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Day 19 — Triumphing Over Obstacles and Praying before the Route's Celestial Patron

EMMITSBURG, MD, June 5 — The Seton Route of the National Eucharistic Pilgrimage reached one of the climactic portions of its 65-day journey, arriving in Emmitsburg, Maryland, where St. Elizabeth Ann Seton moved in 1809 to found the Sisters of Charity of St. Joseph, establish the first free school for girls, and lived until her death on January 4, 1821.

Upon their arrival they received a private tour by Rob Judge, Executive Director of the Seton Shrine, Becca Corbell, Associate Programs Director, and Kate Poindexter, Communications Manager.

There was a tour, first, of St. Joseph's House (now called the White House) where the future saint housed 150 school children, designed a chapel, had a classroom, lived and eventually died.

The men on the Seton Route had the privilege to stay there overnight.

From there, the pilgrims were brought to the Basilica of St. Elizabeth Ann Seton, where her tomb is located. Pilgrims had several minutes of private prayer and a chance to venerate her relics.

After that, they were given a quick overview of the iconographic plan and design of the Basilica.

Finally they were given a tour of the new St. Elizabeth Ann Seton Museum, which houses several original artifacts from various parts of her life, in three periods: the period seeking God prior to her conversion, the period after her conversion to the founding of her sisters to her death, and finally the period after her death leading to her 1975 canonization.

It was a not only a fitting introduction to the Shrine and capstone for the first 19 days of their journey, but a great preparation for the following day, which will begin with a Mass with Archbishop William Lori of Baltimore and feature two Eucharistric processions leaving from the Shrine. The Mass will take place at 8:30 am but will be broadcast at noon on EWTN and Salt and Light Television of Canada.

The day began where it had finished the day before, at St. Joseph's Church in Hanover, Pennsylvania, with Mass celebrated by pastor Msgr. James Lyons and preached by Father MIchael Rothan.

After Mass, pilgrims were treated to breakfast and prepared lunches as Father Rothan, a jack of all trades, helped pilgrims fix a brake light defect in their trailer.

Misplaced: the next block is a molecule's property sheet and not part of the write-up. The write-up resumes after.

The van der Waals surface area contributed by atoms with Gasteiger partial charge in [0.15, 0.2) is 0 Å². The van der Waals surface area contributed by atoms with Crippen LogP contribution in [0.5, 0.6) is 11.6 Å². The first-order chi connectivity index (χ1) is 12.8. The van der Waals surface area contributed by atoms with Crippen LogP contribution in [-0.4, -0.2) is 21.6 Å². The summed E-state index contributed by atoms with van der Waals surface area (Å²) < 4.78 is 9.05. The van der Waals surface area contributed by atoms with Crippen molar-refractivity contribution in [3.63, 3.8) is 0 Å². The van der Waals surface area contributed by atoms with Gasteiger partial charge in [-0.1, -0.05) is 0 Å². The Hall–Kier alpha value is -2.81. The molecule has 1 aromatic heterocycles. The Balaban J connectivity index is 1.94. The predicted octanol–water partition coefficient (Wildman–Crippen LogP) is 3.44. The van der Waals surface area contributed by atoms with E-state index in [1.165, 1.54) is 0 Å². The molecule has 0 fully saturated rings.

On their way to their next stop, pilgrims stopped at the Gettyburg National Park to pray for all the fallen and impart a quiet Eucharistic Benediction.

From there, they headed to St. John the Evangelist Parish in Westminster, Maryland, where there were two hours of Eucharistic adoration before a scheduled procession at 5 pm. Pilgrims were amazed at the colored sawdust decorations throughout the property done by parishioners, supervised by Jorge Medrano. The decorations meandered throughout the extensive parish grounds all with Eucharistic imagery. The centerpiece of the extraordinary artistic display, which took two full days to do, was right before the entrance to the Church, where they put the logo for the National Eucharistic Pilgrimage.

The rest of the team at St. John's did extraordinary work. Teresa Richardson coordinated the entire day. Blanca Medrano and her team were responsible for the art and environment for the sanctuary, full of flowers, especially on front of the altar. Michael Gaffney directed the music full of members of the Archbishop Curley High School Choir. Fr. Leandro Fazolini, associate pastor, helped direct the Hispanic Community in building of the Eucharistic carpet for the procession. The seminarians from the Archdiocese of Baltimore and Knights of Columbus from various Councils assisted.

The original plan for the Eucharistic Procession was an extensive journey through Westminster, but a half-hour before it was scheduled to begin, the Westminster Police said that, because of torrential downpours, flooding on some streets, and the threat of lightening, the off-parish-campus portion of the procession would need tor be cancelled.

Pastor Mark Bielak made the decision to maintain and extend the procession on the grounds. He asked Seton chaplain Father Roger Landry to preach for 20 minutes until the rain would stop and he gave a talk on Eucharistic Processions, Eucharistic Revival and the Word Made Flesh. The procession, attended by nearly 400, was beautiful, prayerful and joyful despite light rain.

The parish livestreamed the procession.

After the procession, Father Bielak imparted Eucharistic Benediction inside the Church.

Then there was a huge feast in the Parish Portico. The parish published a photo album of the day which you can view here.

After the feast, pilgrims departed for Emmitsburg.

Here are photos from the day.


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